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Hacker Public Radio

Your ideas, projects, opinions - podcasted.

New episodes Monday through Friday.


Correspondent

Kevin Granade

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Host ID: 193

email: kevin.granade.nospam@nospam.gmail.com
episodes: 2

hpr0910 :: Introduction to Pagekite.

Released on 2012-01-26 under a CC-BY-SA license.

Welcome to my awkward second episode.
Today I'll be introducing you to pagekite, a service for giving a public face to your local servers.
Check it out at http://www.pagekite.net

Bring your localhost servers on-line.

PageKite is software that gives your localhost servers names and makes them globally visible. It works with any computer and any Internet connection. It's so easy you'll never want to think about routers, IP addresses or other technicalities again. It's open source, too!


hpr0862 :: Breaking Down TFTP

Released on 2011-11-21 under a CC-BY-SA license.

In the inaugural episode of Breaking Down Protocols, I dig into TFTP, what it's good for and what makes it tick.
You can contact Kevin on identi.ca as @kevingranade

The original rfc
http://www.ietf.org/rfc/rfc783.txt

The errata
http://www.ietf.org/rfc/rfc1123.txt

An update
http://www.ietf.org/rfc/rfc1350.txt

The option extension
http://www.ietf.org/rfc/rfc1782.txt
http://www.ietf.org/rfc/rfc1783.txt
http://www.ietf.org/rfc/rfc1784.txt

An update to option extension
http://www.ietf.org/rfc/rfc2347.txt
http://www.ietf.org/rfc/rfc2348.txt
http://www.ietf.org/rfc/rfc2349.txt

The multicast RFC.
http://www.ietf.org/rfc/rfc2090.txt

Trivial File Transfer Protocol

From Wikipedia, the free encyclopedia

http://en.wikipedia.org/wiki/Trivial_File_Transfer_Protocol

Trivial File Transfer Protocol (TFTP) is a file transfer protocol known for its simplicity.[citation needed] It is generally used for automated transfer of configuration or boot files between machines in a local environment. Compared to FTP, TFTP is extremely limited, providing no authentication, and is rarely used interactively by a user.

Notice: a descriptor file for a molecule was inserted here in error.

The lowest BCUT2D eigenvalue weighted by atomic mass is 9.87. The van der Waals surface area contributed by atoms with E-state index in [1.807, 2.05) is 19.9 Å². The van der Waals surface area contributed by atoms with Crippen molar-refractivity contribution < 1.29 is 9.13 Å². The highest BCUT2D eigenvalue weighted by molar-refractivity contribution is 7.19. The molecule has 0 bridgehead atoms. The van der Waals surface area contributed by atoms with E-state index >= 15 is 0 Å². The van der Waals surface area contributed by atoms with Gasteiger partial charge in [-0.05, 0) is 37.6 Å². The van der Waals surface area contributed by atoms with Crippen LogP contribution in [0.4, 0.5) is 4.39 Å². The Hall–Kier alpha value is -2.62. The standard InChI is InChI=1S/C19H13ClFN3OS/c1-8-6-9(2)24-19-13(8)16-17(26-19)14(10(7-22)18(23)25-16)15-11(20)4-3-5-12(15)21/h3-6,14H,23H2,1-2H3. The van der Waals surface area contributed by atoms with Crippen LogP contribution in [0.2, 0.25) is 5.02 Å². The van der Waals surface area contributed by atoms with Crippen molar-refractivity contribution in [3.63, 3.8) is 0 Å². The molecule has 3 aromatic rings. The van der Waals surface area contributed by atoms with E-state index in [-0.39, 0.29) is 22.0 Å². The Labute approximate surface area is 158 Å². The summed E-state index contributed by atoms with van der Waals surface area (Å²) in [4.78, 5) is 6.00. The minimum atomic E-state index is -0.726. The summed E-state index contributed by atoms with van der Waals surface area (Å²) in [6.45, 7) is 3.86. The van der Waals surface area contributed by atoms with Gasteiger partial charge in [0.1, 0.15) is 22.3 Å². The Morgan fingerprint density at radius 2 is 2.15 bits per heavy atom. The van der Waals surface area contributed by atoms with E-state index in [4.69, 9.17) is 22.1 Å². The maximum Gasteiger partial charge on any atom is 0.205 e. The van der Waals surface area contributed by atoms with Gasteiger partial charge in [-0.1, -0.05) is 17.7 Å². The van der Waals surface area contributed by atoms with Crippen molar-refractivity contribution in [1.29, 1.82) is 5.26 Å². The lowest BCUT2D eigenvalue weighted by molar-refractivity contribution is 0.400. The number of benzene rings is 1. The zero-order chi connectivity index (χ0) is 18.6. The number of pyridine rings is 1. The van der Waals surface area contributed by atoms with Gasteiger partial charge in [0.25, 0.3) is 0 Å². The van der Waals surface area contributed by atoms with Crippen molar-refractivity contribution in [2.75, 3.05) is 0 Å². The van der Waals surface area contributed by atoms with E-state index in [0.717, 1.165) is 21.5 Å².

Due to its simple design, TFTP could be implemented using a very small amount of memory. It is therefore useful for booting computers such as routers which may not have any data storage devices. It is an element of the Preboot Execution Environment (PXE) network boot protocol, where it is implemented in the firmware BIOS of the host's network card.

It is also used to transfer small amounts of data between hosts on a network, such as IP phone firmware or operating system images when a remote X Window System terminal or any other thin client boots from a network host or server. The initial stages of some network based installation systems (such as Solaris Jumpstart, Red Hat Kickstart, Symantec Ghost and Windows NT's Remote Installation Services) use TFTP to load a basic kernel that performs the actual installation.

TFTP was first defined in 1980 by IEN 133.[1] It is currently defined by RFC 1350. There have been some extensions to the TFTP protocol documented in later RFC's (see the section on Extensions, below). TFTP is based in part on the earlier protocol EFTP, which was part of the PUP protocol suite. TFTP support appeared first as part of 4.3 BSD.

Due to the lack of security, it is dangerous to use it over the Internet. Thus, TFTP is generally only used on private, local networks.


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